Greg Stamp, Stamp Select Seeds, Enchant, Alta.
Along with evaluating new varieties, Greg Stamp will also be monitoring the effects of new agronomic practices on his southern Alberta farm this year.
Stamp, who along with his family operate Stamp Select Seeds at Enchant, north of Lethbridge, says he will continue to boost seeding rates to determine the benefit on both yield and quality.
“Our seeding rates have been trending up across the board with most crops over the past few years, and we will be increasing them again in 2013,” he says. Stamp Select Seeds produces wheat, barley, flax, fababean, pea, canola and tillage raddish seed on their irrigated farm.
With wheat, Stamp will be targeting 36 plants per square foot, up from about 30 plants per square foot last year. Stamp determines seeding rates based on the 1,000 kernel seed weight. Their wheat works out to 39 grams per 1,000 seeds, which translates to about 139 pounds of seed per acre to achieve the 36 plants per square foot. (Calculate this by multiplying the desired plant population per square foot  by the weight of 1,000 seeds in grams . Take this product, divide by the expected seedling survival rate [a percentage], then divide by 10. In this case, the answer assumes about 100 per cent seedling survival, and is 140.4 — about 139 pounds per acre.)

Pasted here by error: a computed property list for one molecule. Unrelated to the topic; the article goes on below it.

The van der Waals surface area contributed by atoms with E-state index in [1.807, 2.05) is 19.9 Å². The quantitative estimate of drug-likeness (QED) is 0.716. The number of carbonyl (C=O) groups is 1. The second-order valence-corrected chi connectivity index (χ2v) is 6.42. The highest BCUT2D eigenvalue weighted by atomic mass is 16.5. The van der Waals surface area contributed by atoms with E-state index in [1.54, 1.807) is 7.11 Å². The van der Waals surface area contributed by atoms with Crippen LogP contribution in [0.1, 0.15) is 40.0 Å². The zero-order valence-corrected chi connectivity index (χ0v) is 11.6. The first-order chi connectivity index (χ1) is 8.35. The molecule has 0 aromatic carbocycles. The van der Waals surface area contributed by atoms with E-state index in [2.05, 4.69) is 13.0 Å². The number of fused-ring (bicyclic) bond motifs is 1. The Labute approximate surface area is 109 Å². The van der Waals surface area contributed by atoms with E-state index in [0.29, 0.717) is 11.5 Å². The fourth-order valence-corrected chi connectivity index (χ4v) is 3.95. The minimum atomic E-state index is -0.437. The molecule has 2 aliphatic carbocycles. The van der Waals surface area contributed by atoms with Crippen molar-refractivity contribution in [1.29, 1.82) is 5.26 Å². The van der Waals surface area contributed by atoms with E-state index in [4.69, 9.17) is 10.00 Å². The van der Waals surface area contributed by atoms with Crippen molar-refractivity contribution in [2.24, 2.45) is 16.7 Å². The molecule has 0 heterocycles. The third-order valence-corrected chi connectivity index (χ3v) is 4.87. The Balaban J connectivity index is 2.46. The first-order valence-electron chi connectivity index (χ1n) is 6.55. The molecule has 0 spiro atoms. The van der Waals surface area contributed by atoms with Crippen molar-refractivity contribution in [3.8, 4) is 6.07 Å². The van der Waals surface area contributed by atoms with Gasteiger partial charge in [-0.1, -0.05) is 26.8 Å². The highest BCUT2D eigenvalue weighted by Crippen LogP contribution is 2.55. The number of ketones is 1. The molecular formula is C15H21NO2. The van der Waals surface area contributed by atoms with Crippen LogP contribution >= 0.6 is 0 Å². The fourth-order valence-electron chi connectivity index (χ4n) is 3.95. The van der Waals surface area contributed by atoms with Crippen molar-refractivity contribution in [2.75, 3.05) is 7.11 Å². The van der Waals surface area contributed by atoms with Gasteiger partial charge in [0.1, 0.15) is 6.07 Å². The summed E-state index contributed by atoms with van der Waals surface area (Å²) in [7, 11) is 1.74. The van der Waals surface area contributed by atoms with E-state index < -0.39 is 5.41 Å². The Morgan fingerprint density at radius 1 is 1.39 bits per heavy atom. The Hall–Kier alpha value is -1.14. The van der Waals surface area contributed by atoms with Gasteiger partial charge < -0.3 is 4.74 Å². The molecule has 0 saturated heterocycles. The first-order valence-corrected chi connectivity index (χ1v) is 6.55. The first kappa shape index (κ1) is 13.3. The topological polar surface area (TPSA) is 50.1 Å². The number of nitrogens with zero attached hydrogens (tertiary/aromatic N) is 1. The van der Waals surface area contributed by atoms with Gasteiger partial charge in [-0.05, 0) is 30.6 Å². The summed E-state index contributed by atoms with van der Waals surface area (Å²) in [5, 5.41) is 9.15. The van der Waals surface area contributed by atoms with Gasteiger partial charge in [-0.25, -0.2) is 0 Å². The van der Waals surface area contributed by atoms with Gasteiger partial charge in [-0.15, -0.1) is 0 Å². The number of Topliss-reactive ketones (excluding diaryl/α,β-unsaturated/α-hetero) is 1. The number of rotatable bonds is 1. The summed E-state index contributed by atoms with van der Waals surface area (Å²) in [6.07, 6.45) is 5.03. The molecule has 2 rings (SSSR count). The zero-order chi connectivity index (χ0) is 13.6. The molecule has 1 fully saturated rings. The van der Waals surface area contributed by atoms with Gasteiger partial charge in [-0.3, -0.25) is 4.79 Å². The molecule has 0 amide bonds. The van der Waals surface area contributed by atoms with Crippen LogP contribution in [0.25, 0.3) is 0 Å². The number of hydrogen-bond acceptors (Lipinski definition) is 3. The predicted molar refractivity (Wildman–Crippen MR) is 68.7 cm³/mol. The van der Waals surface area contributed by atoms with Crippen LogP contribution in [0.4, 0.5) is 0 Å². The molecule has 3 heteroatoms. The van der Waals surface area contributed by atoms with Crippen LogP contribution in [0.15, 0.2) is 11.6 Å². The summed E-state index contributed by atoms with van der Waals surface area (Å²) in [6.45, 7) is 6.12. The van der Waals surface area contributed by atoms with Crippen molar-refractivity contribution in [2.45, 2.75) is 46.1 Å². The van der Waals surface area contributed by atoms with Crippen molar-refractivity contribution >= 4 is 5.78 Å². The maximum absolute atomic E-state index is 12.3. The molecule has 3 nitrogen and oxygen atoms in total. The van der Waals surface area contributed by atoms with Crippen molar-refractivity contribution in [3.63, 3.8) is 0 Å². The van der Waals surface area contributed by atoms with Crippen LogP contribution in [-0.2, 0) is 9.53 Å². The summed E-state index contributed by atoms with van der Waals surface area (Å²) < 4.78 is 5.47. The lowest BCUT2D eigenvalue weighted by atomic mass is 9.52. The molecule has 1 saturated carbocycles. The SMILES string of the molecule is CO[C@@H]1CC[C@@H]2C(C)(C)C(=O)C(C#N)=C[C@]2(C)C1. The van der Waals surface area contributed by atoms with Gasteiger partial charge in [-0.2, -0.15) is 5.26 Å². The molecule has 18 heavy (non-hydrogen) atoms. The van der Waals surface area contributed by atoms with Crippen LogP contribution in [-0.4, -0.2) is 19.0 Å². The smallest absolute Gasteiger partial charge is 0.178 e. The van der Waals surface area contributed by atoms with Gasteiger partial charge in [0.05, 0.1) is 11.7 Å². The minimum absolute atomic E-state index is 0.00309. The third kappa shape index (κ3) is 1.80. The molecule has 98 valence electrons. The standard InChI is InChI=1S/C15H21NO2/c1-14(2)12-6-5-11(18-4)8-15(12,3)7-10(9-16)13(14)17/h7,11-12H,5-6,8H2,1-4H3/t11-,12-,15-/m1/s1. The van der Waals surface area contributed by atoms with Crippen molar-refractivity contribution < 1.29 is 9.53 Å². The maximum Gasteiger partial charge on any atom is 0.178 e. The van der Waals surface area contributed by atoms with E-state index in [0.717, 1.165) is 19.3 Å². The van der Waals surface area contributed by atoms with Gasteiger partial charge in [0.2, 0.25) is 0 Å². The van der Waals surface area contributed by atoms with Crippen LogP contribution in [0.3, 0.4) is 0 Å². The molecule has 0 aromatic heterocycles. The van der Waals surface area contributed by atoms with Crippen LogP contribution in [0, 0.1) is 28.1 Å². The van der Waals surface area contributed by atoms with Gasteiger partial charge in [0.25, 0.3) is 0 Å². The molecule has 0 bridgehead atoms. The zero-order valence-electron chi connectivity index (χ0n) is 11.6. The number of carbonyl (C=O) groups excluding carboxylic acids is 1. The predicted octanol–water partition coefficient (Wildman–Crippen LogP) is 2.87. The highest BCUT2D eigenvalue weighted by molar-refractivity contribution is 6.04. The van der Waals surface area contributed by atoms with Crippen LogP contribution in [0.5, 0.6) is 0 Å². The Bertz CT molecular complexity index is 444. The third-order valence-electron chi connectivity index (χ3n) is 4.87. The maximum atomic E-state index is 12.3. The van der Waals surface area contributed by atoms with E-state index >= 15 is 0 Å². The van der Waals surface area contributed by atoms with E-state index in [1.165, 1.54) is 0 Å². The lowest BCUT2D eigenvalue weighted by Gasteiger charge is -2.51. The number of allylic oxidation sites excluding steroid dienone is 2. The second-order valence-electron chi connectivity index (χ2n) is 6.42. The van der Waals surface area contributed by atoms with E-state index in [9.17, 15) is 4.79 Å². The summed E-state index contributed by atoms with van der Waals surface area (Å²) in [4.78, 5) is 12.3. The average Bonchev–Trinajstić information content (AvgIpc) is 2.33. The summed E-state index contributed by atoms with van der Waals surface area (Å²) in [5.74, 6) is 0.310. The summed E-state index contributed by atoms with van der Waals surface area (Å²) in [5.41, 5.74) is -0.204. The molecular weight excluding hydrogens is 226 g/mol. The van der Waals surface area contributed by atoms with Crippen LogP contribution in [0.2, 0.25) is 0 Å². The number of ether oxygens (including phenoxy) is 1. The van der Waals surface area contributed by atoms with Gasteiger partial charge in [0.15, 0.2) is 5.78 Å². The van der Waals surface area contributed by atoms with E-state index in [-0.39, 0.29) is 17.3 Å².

Stamp has some customers targeting 48 plants per square foot.
“With the higher seeding rate there is less tillering,” he says. “Most of the seed is produced by the main stem and first tiller, so if we can reduce the amount of tillering that puts more energy into the main stem and it also reduces the number of tillers the root system has to support. So if we can reduce tillering that helps to increase yield, and it produces an extremely even stand with even maturity.”